A week after Prime Minister Narendra Modi took the country by surprise by declaring that the Rs 500 and Rs 1,000 notes in circulation were no longer a legal tender, banks, ATMs and post offices have seen serpentine queues with people thronging to change their old currency notes for new. Yet, despite various clarifications by the government, confusion reigns supreme, Letâs look at some very basic questions that people may still have about changing their money.
How much money can I exchange at a time? Can I go just once to exchange my money?
The present limit on exchanging your old notes for new (not via your bank account) is Rs 4,500. While earlier, the government had not stated any cap on the number of times an individual can do this, on Tuesday, it said that the bank or post office will apply indelible ink on your finger. This effectively limits such withdrawals by an individual to just once. The governmentâs rationale behind the move is that people were coming multiple times to exchange their old currency, adding to the menace of overcrowding. Moreover, the exchange facility has apparently also been misused by people hoarding large amounts of cash to launder money using conduits for a fee. In fact, news reports point to a large illegal racket thriving around this. The government hopes that by marking those who have already exchanged their currency out, such a practice can be curbed.
How much money can I deposit in the bank account and how much can I withdraw?
There is no limit on the amount of money you can deposit in your own bank account. While earlier, the government had imposed both daily and weekly withdrawal limits, now thereâs just one withdrawal limit of Rs 24,000 a week, per account.
Whatâs the deal with the Rs 2.5 lakh threshold on deposits which has been talked about?
As mentioned above, technically, there is no cap on deposits. As long as you have a bank account, you are free to deposit any amount. But, the government has said that any deposit made over and above Rs 2.5 lakh will be taxed. Also, any such deposit will come under scrutiny for a possible income mismatch. If the depositor is unable to rationalise the source of income with the money deposited, he or she could face a penalty at 200% of the tax rate.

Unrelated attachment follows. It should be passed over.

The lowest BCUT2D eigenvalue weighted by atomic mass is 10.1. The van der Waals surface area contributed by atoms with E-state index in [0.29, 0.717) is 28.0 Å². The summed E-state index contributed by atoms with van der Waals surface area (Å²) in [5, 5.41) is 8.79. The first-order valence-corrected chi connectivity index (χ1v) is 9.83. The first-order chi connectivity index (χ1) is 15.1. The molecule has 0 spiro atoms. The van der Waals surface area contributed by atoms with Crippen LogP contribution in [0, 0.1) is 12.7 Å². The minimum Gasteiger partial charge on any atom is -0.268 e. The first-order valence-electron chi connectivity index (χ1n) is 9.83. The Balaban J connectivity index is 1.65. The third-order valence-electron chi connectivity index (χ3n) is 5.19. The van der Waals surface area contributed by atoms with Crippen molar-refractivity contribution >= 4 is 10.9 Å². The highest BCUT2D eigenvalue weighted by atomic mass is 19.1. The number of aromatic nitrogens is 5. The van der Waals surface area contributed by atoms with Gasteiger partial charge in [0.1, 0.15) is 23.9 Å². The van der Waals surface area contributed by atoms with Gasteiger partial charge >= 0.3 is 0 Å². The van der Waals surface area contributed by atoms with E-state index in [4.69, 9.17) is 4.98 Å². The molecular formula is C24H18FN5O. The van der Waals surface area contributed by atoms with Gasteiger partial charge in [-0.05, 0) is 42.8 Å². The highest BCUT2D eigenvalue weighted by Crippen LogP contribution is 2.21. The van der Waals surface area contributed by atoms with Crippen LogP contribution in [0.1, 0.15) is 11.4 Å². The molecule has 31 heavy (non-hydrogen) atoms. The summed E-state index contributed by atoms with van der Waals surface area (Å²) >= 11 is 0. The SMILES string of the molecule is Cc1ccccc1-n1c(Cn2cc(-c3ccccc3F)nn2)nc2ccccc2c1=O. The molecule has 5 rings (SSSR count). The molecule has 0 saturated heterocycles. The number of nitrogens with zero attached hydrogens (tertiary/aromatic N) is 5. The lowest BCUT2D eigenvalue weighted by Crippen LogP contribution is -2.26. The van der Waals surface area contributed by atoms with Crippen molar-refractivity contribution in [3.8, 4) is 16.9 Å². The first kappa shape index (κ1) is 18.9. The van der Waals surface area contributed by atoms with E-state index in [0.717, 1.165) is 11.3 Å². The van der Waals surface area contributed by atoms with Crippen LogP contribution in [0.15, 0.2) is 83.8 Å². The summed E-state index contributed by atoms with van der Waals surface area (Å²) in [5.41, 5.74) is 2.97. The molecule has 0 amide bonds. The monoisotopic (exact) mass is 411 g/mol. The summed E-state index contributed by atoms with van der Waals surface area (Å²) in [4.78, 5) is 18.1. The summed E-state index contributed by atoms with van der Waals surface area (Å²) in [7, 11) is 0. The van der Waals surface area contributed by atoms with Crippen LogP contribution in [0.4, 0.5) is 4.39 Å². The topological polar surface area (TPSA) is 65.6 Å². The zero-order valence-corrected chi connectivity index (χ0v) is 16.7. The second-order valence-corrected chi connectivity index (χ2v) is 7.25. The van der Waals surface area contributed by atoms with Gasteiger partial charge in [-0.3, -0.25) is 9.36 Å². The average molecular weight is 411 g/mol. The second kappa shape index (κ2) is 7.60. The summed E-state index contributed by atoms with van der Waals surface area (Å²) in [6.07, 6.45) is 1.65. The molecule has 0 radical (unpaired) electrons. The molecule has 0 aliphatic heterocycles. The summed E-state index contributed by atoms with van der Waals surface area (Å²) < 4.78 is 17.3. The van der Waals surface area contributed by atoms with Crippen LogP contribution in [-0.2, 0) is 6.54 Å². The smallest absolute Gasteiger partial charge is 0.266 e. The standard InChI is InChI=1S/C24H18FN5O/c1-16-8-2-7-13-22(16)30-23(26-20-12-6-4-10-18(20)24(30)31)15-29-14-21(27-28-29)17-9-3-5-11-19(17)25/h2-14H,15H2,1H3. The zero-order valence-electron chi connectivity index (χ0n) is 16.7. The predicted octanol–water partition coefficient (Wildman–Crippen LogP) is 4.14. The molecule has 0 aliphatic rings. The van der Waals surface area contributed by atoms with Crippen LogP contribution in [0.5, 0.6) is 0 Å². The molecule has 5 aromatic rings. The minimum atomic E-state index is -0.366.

So, assuming a person deposits Rs 10 lakh, and is unable to account for the source of income. In that case, not only would he have to pay Rs 3 lakh as 30% tax, he would also have to cough up twice that or Rs 6 lakh as penalty. Thus, effectively, he would end up paying Rs 9 lakh to the exchequer, or 90% of the total amount.
So, does that mean that I will escape scrutiny if I deposit anything below Rs 2.5 lakh?
Now, this could be tricky. Although the Rs 2.5 lakh threshold has been kept so as not to inconvenience housewives and small traders, nothing really stops the authorities from putting any unusual spurt in deposit amounts under the lens. Since your bank account is linked to your PAN, the government already knows what your taxable income has been.
Now, let us say your declared annual taxable income is Rs 2.5 lakh (which means you are in the zero tax bracket), and you suddenly deposit Rs 2.5 lakh cash into your account after 8 November, you could come under the taxmanâs scrutiny. Even if you have other sources of income, say agriculture, on which there is no tax, you are bound by the law to declare the same when you file your annual returns. So, who attracts scrutiny and who escapes might well be a function of how much you earn.
Whether you will be scrutinised or not will also depend on the manner in which you deposit cash. For instance, someone with Rs 3 lakh depositing Rs 2.5 lakh may be scrutinised while someone with Rs 30 lakh putting in Rs 2.5 is unlikely to, unless his/her cash withdrawals in the recent past do not match with the deposit.
What if I have multiple bank accounts? Can I deposit Rs 2.5 lakh or more in each and get away?
Unlikely. You see, your bank accounts are all linked to your PAN, and possibly also seeded with your Aadhaar number. Moreover, the income tax department has, just last week, introduced a new feature on its portal, where, taxpayers logging into the e-filing portal, will have to explain all the cash deposits made in their various bank accounts linked to their PAN. So, if you thought you could get away by depositing small amounts in different accounts to park your unaccounted for wealth, that window too is now closed.
But I hear that Jan Dhan accounts are rampantly being used to park black money?
Yes, and the government is aware of this. Reports say to try and beat the system, the wealthy are paying Jan Dhan account holders a âcommissionâ to park up to Rs 49,000 (as amounts above Rs 50,000 require the depositor to produce a PAN card, and most Jan Dhan account holders do not possess one), with an intention of later withdrawing the same in cash. As a result of this, a large number of Jan Dhan accounts have suddenly seen a spurt in their deposits. The government has said that it is watching and monitoring this closely. Having said that, there could be a significant number of genuine cases, where the actual account holder has deposited his or her money, saved over time. Therefore, although the government has said that those seeking to launder money via this route will be found out and brought to book, that might be easier said than done, considering the sheer number of such accounts.
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